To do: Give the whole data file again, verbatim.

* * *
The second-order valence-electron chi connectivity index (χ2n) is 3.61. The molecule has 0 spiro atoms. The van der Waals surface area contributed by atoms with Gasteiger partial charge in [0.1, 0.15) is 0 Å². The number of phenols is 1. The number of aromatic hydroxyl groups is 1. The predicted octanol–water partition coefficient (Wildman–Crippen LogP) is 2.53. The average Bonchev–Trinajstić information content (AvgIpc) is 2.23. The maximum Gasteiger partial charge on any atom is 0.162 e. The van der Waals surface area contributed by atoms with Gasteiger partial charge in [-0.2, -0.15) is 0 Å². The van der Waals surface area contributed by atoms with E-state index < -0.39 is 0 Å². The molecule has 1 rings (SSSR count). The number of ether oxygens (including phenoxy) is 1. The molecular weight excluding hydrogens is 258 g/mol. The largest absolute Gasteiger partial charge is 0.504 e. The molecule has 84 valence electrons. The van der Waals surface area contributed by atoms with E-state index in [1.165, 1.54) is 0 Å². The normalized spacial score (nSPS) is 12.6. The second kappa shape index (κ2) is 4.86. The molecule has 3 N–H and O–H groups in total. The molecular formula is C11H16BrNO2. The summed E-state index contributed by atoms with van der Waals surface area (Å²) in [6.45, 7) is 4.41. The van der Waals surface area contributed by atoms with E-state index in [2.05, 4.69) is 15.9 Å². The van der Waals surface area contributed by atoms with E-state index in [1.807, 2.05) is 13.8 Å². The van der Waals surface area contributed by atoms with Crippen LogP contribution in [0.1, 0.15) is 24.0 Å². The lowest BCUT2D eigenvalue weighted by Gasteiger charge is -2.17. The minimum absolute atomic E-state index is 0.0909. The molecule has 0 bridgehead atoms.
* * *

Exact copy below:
The second-order valence-electron chi connectivity index (χ2n) is 3.61. The molecule has 0 spiro atoms. The van der Waals surface area contributed by atoms with Gasteiger partial charge in [0.1, 0.15) is 0 Å². The number of phenols is 1. The number of aromatic hydroxyl groups is 1. The predicted octanol–water partition coefficient (Wildman–Crippen LogP) is 2.53. The average Bonchev–Trinajstić information content (AvgIpc) is 2.23. The maximum Gasteiger partial charge on any atom is 0.162 e. The van der Waals surface area contributed by atoms with Gasteiger partial charge in [-0.2, -0.15) is 0 Å². The van der Waals surface area contributed by atoms with E-state index < -0.39 is 0 Å². The molecule has 1 rings (SSSR count). The number of ether oxygens (including phenoxy) is 1. The molecular weight excluding hydrogens is 258 g/mol. The largest absolute Gasteiger partial charge is 0.504 e. The molecule has 84 valence electrons. The van der Waals surface area contributed by atoms with E-state index in [1.165, 1.54) is 0 Å². The normalized spacial score (nSPS) is 12.6. The second kappa shape index (κ2) is 4.86. The molecule has 3 N–H and O–H groups in total. The molecular formula is C11H16BrNO2. The summed E-state index contributed by atoms with van der Waals surface area (Å²) in [6.45, 7) is 4.41. The van der Waals surface area contributed by atoms with E-state index in [2.05, 4.69) is 15.9 Å². The van der Waals surface area contributed by atoms with E-state index in [1.807, 2.05) is 13.8 Å². The van der Waals surface area contributed by atoms with Crippen LogP contribution in [0.1, 0.15) is 24.0 Å². The lowest BCUT2D eigenvalue weighted by Gasteiger charge is -2.17. The minimum absolute atomic E-state index is 0.0909. The molecule has 0 bridgehead atoms.